·      Section 5- please provide more examples on telomeropathies apart from FSHD.

This section has been extended. We now shortly list different telomeropathies and diseases in which telomeres might be implicated such as Ring chromosome syndrome, FSHD, Progeria and ICF syndrome.

 

Minor small things:

 

Line 361: please add "possible" cooperation between chromatin marks…..

 

Line 83: has been associated with and not to.

 

·      In vitro/ in vivo: Italics.

This has been changed throughout the text.


Reviewer 2 Report

Bring it to an End:

 

This is an excellent review on telomere biology by Laberthonniere and coauthors.

It focusses mainly on molecular aspects of telomeres, rather than clinical implications. The authors are very competent in this area of biology, hence the review is written at a very high standard. I only have some minor points to address:

 

1.    Some passages need to be edited by a native speaker; there some typographic mistakes (Figure 3: Position Effect/Variegation) and grammar issues, e.g. Figure 3: Gene expression can be switch on or off (switched), line 435 ‘This mechanisms’ (instead of these mechanism), and multiple others

2.    How can novel technologies help to look more precisely at telomere length and subtelomeric areas. Is deep sequencing suitable to quantify telomere length more accurately ? 

3.    What exactly is the molecular link between laminopathies and telomere length ?

 

4.    The authors suggest that although short (mean) leukocyte telomere length is associated with inflammatory age-related diseases, there is no causal relationship; specifically ‘what is the consequence of short telomeres from a molecular point of view ?’ 

5.    How exactly do telomeres shorten in non-mitotic tissues ?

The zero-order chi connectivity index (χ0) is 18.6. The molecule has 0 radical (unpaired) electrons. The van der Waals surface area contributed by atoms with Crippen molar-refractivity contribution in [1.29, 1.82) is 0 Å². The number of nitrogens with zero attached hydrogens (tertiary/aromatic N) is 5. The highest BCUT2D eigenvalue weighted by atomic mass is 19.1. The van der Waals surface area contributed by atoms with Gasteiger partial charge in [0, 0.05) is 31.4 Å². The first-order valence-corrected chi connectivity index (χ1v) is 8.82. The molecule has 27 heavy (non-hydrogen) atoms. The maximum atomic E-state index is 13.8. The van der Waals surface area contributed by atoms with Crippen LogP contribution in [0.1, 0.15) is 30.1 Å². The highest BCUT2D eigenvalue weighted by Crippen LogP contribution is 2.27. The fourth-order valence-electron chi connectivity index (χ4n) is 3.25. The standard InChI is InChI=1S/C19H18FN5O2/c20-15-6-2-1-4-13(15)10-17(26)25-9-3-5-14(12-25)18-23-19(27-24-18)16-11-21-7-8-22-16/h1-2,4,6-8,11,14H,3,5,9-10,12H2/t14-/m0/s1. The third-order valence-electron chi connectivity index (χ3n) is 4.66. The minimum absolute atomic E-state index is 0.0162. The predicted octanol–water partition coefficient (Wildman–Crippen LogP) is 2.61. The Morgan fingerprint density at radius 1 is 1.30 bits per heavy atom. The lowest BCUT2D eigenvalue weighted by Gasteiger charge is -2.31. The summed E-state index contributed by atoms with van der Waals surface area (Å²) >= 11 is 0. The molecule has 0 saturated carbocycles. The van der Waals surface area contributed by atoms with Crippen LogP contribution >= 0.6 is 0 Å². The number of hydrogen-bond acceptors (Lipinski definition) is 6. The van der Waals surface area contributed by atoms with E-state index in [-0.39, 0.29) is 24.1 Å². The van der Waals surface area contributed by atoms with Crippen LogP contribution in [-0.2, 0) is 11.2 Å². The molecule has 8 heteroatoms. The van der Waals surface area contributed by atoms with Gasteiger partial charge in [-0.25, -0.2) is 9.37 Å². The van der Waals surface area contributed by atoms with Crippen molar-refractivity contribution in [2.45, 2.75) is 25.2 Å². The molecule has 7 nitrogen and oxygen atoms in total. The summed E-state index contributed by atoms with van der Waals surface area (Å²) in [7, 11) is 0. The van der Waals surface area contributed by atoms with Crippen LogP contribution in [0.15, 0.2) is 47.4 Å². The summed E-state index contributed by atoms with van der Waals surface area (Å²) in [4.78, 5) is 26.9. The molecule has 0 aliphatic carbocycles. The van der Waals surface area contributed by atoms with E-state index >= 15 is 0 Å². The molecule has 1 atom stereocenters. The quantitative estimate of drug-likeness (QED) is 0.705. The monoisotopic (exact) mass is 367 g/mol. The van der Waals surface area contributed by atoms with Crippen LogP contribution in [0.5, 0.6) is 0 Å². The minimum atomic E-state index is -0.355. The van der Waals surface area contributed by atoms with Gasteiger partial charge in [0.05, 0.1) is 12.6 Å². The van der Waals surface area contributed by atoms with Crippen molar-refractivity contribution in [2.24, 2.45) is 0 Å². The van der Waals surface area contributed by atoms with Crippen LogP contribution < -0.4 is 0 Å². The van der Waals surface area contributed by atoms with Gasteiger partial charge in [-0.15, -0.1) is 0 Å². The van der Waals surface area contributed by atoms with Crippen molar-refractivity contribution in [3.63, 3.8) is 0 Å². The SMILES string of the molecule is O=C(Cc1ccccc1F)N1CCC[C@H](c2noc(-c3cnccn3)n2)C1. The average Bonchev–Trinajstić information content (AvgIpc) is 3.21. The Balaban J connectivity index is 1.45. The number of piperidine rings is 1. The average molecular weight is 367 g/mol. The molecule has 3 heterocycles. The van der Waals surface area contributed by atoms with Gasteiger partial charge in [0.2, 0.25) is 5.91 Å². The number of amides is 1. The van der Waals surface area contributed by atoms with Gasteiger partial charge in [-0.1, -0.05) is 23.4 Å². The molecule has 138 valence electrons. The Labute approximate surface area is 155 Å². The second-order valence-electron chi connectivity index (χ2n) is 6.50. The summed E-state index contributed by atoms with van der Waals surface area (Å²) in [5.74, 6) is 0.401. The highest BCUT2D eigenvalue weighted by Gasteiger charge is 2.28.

Author Response

With regard to reviewer 2 

1.    Some passages need to be edited by a native speaker; there some typographic mistakes (Figure 3: Position Effect/Variegation) and grammar issues, e.g. Figure 3: Gene expression can be switch on or off (switched), line 435 ‘This mechanisms’ (instead of these mechanism), and multiple others

We apologize for these errors and the text has been edited carefully

 

2.    How can novel technologies help to look more precisely at telomere length and subtelomeric areas. Is deep sequencing suitable to quantify telomere length more accurately ?

We were referring to different methodologies for telomere length analysis but also subtelomeric variability. The sentence has been modified to address Reviewer 2’ comments: “Thanks to the rise of high-resolution methods (TeSLA, STELA, HiC, molecular combing) and accessibility to affordable deep sequencing platforms (NGS, nanopore technology, PacBio), future research will help deciphering subtelomere complexity, likely uncover novel pathways linked to telomere biology and opens new research opportunities to understand the genome wide impact of telomere in physiological and pathological situations or adaptation to environmental cues.